Johnson was born and raised in Ireland to a family immersed in horses. Her aunt, Mary McCann, bred the famous jumper stallion Cruising and her father, Alex Atock, is a former head of the FEI veterinary committee. Her brother, Martin Atock, is the managing director of Peden Bloodstock equine transportation. Johnson grew up riding, but in 1984 she met trainer George Morris, who hired her to return with him to the United States and work for him at his Hunterdon show stable.
Johnson worked at Hunterdon for a year and a half, during which time she met the farrier Joe Johnson and they married. Sandy moved from grooming to braiding for a time, then started working with Joe in the shoeing business. “I started the usual way—sweeping the floor and doing paperwork. And then I started to help out with things on the truck—learning how to use the drill press and the grinders,” Sandy said. “I learned how to weld and how to mount pads and how to fix quarter cracks. I didn't actually start shoeing horses until Joe had a hernia surgery about 15 years ago. When he couldn't work, I just slipped right into the role and took over. I had no problems. I had watched for so long, I knew what to do.”
Sandy and Joe worked together for 30 years, but last year Sandy struck out on her own after their divorce. She’s based in Wellington, FL, for the winter season and keeps an apartment in Batavia, Ohio, for during the summer months. She flies back and forth between the two locations and keeps a shoeing rig in both places. “Most of my Florida clients will spend the summers in Lexington, KY,” she said. “Then I also have a core group of clients in the Cincinnati and Columbus, Ohio areas. In the summer I travel to Kentucky, Lake Placid [NY], Traverse City, [MI] and then Wellington in the winter.”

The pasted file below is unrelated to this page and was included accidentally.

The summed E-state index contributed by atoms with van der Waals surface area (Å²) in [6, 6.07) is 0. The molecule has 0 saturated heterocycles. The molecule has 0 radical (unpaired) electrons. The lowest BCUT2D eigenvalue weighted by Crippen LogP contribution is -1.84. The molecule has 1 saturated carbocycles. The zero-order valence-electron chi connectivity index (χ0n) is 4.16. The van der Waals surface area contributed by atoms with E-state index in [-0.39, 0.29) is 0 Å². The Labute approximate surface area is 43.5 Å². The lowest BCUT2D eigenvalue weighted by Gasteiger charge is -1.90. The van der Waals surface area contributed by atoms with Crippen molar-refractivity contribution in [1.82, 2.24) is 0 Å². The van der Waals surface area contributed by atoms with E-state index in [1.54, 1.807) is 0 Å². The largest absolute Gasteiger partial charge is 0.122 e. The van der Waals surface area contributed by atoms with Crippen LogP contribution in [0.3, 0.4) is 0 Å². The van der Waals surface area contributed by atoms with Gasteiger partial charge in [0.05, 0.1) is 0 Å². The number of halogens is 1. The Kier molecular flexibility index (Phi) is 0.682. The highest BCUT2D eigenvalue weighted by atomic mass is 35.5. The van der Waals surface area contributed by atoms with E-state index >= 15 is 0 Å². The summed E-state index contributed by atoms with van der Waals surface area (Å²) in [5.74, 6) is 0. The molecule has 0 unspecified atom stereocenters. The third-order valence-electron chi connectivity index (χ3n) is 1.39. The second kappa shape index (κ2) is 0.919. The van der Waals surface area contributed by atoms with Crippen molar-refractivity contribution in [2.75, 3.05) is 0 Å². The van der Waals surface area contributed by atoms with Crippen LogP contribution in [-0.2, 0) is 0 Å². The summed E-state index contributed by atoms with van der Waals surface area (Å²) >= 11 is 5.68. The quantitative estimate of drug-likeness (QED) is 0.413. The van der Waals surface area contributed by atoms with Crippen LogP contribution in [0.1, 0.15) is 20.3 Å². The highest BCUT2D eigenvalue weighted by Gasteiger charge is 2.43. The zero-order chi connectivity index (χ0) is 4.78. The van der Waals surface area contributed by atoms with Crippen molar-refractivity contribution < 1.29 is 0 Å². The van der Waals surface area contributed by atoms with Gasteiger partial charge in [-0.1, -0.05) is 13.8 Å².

This summer, she added a stop to her list—she was one of the official show jumping farriers at the FEI World Equestrian Games in Tryon, NC. “We got to work at the in-gate for the whole week,” she said. “I know a lot of the international riders because I've also assisted my brother with transport for Global Champions Tour events in Miami and Mexico City, helping load and unload the horses, and also with previous experience at World Cup Finals. It was a really fun experience. It was some of the most phenomenal competition I've ever witnessed. The atmosphere at the in-gate was absolutely electric.”
Farriers keep long hours and the demanding work takes a toll on their bodies, but Sandy loves the job because it keeps her close to horses. She also supplements her farrier business by working in equine insurance, which she plans to have as her next career when she eventually (and reluctantly) leaves shoeing behind. “I love horses. I don't think you can be a good farrier without having a love for horses, because it's very hard work,” she said.
“It's a challenge, keeping a horse going, keeping their feet in good shape when they're transitioning between hard footing and soft footing and doing a lot of showing or not a lot of showing,” Sandy continued. “Keeping strong, solid feet on some horses is a big challenge. Watching horses go in the ring year after year and win, there's a lot of satisfaction that goes with being part of that.”